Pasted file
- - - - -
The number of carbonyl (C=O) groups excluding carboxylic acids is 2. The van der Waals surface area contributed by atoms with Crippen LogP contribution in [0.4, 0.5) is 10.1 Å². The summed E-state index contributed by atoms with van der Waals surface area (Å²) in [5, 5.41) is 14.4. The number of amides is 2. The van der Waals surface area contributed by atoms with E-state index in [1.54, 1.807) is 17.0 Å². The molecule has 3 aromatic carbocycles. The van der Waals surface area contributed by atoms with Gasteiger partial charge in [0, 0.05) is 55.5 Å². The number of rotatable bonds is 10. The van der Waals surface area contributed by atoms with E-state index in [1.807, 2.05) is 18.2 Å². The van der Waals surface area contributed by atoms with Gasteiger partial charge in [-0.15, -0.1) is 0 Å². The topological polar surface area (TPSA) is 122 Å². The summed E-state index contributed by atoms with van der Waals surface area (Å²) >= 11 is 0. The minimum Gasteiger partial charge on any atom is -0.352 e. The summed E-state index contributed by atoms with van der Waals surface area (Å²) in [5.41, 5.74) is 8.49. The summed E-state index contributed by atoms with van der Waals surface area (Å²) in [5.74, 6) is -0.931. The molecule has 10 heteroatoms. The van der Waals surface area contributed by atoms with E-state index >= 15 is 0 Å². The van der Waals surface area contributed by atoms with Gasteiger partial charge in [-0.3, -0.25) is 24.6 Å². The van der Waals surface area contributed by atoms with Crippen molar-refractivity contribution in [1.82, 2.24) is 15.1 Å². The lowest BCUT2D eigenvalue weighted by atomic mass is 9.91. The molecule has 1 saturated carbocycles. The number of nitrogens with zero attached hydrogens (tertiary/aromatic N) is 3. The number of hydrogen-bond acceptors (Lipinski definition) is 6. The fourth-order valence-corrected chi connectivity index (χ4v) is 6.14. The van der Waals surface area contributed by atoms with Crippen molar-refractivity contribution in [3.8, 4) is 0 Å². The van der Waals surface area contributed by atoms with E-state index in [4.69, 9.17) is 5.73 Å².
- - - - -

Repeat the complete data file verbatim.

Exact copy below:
The number of carbonyl (C=O) groups excluding carboxylic acids is 2. The van der Waals surface area contributed by atoms with Crippen LogP contribution in [0.4, 0.5) is 10.1 Å². The summed E-state index contributed by atoms with van der Waals surface area (Å²) in [5, 5.41) is 14.4. The number of amides is 2. The van der Waals surface area contributed by atoms with E-state index in [1.54, 1.807) is 17.0 Å². The molecule has 3 aromatic carbocycles. The van der Waals surface area contributed by atoms with Gasteiger partial charge in [0, 0.05) is 55.5 Å². The number of rotatable bonds is 10. The van der Waals surface area contributed by atoms with E-state index in [1.807, 2.05) is 18.2 Å². The van der Waals surface area contributed by atoms with Gasteiger partial charge in [-0.15, -0.1) is 0 Å². The topological polar surface area (TPSA) is 122 Å². The summed E-state index contributed by atoms with van der Waals surface area (Å²) >= 11 is 0. The minimum Gasteiger partial charge on any atom is -0.352 e. The summed E-state index contributed by atoms with van der Waals surface area (Å²) in [5.41, 5.74) is 8.49. The summed E-state index contributed by atoms with van der Waals surface area (Å²) in [5.74, 6) is -0.931. The molecule has 10 heteroatoms. The van der Waals surface area contributed by atoms with E-state index >= 15 is 0 Å². The van der Waals surface area contributed by atoms with Gasteiger partial charge in [-0.3, -0.25) is 24.6 Å². The van der Waals surface area contributed by atoms with Crippen molar-refractivity contribution in [1.82, 2.24) is 15.1 Å². The lowest BCUT2D eigenvalue weighted by atomic mass is 9.91. The molecule has 1 saturated carbocycles. The number of nitrogens with zero attached hydrogens (tertiary/aromatic N) is 3. The number of hydrogen-bond acceptors (Lipinski definition) is 6. The fourth-order valence-corrected chi connectivity index (χ4v) is 6.14. The van der Waals surface area contributed by atoms with Crippen molar-refractivity contribution in [3.8, 4) is 0 Å². The van der Waals surface area contributed by atoms with E-state index in [4.69, 9.17) is 5.73 Å².